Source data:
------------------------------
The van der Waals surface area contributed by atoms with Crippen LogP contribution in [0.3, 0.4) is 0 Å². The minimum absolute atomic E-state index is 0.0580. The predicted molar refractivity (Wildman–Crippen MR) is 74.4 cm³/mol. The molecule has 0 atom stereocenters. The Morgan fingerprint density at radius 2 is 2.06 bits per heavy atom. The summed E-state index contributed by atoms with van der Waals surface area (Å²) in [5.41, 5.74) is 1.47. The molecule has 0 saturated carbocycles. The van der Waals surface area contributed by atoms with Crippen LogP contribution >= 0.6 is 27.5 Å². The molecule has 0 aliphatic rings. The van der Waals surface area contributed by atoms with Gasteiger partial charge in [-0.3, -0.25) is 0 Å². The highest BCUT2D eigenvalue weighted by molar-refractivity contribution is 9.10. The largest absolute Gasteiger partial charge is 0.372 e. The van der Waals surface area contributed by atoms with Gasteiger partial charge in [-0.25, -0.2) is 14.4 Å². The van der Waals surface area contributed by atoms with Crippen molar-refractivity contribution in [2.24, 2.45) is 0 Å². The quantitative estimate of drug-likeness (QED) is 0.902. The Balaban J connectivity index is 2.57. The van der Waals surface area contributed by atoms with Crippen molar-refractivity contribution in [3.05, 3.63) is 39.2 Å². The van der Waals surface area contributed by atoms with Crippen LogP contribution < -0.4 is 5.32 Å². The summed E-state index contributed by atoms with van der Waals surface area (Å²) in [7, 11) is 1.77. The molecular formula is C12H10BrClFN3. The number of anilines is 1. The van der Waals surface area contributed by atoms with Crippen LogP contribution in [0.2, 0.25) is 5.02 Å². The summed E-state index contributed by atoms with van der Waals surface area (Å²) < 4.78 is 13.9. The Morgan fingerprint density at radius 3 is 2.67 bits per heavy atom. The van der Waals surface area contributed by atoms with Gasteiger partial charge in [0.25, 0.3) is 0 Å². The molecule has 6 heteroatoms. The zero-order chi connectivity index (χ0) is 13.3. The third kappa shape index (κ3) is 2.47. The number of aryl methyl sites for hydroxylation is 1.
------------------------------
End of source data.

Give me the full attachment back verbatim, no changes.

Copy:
The van der Waals surface area contributed by atoms with Crippen LogP contribution in [0.3, 0.4) is 0 Å². The minimum absolute atomic E-state index is 0.0580. The predicted molar refractivity (Wildman–Crippen MR) is 74.4 cm³/mol. The molecule has 0 atom stereocenters. The Morgan fingerprint density at radius 2 is 2.06 bits per heavy atom. The summed E-state index contributed by atoms with van der Waals surface area (Å²) in [5.41, 5.74) is 1.47. The molecule has 0 saturated carbocycles. The van der Waals surface area contributed by atoms with Crippen LogP contribution >= 0.6 is 27.5 Å². The molecule has 0 aliphatic rings. The van der Waals surface area contributed by atoms with Gasteiger partial charge in [-0.3, -0.25) is 0 Å². The highest BCUT2D eigenvalue weighted by molar-refractivity contribution is 9.10. The largest absolute Gasteiger partial charge is 0.372 e. The van der Waals surface area contributed by atoms with Gasteiger partial charge in [-0.25, -0.2) is 14.4 Å². The van der Waals surface area contributed by atoms with Crippen molar-refractivity contribution in [2.24, 2.45) is 0 Å². The quantitative estimate of drug-likeness (QED) is 0.902. The Balaban J connectivity index is 2.57. The van der Waals surface area contributed by atoms with Crippen molar-refractivity contribution in [3.05, 3.63) is 39.2 Å². The van der Waals surface area contributed by atoms with Crippen LogP contribution < -0.4 is 5.32 Å². The summed E-state index contributed by atoms with van der Waals surface area (Å²) in [7, 11) is 1.77. The molecular formula is C12H10BrClFN3. The number of anilines is 1. The van der Waals surface area contributed by atoms with Crippen LogP contribution in [0.2, 0.25) is 5.02 Å². The summed E-state index contributed by atoms with van der Waals surface area (Å²) < 4.78 is 13.9. The Morgan fingerprint density at radius 3 is 2.67 bits per heavy atom. The van der Waals surface area contributed by atoms with Gasteiger partial charge in [0.25, 0.3) is 0 Å². The molecule has 6 heteroatoms. The zero-order chi connectivity index (χ0) is 13.3. The third kappa shape index (κ3) is 2.47. The number of aryl methyl sites for hydroxylation is 1.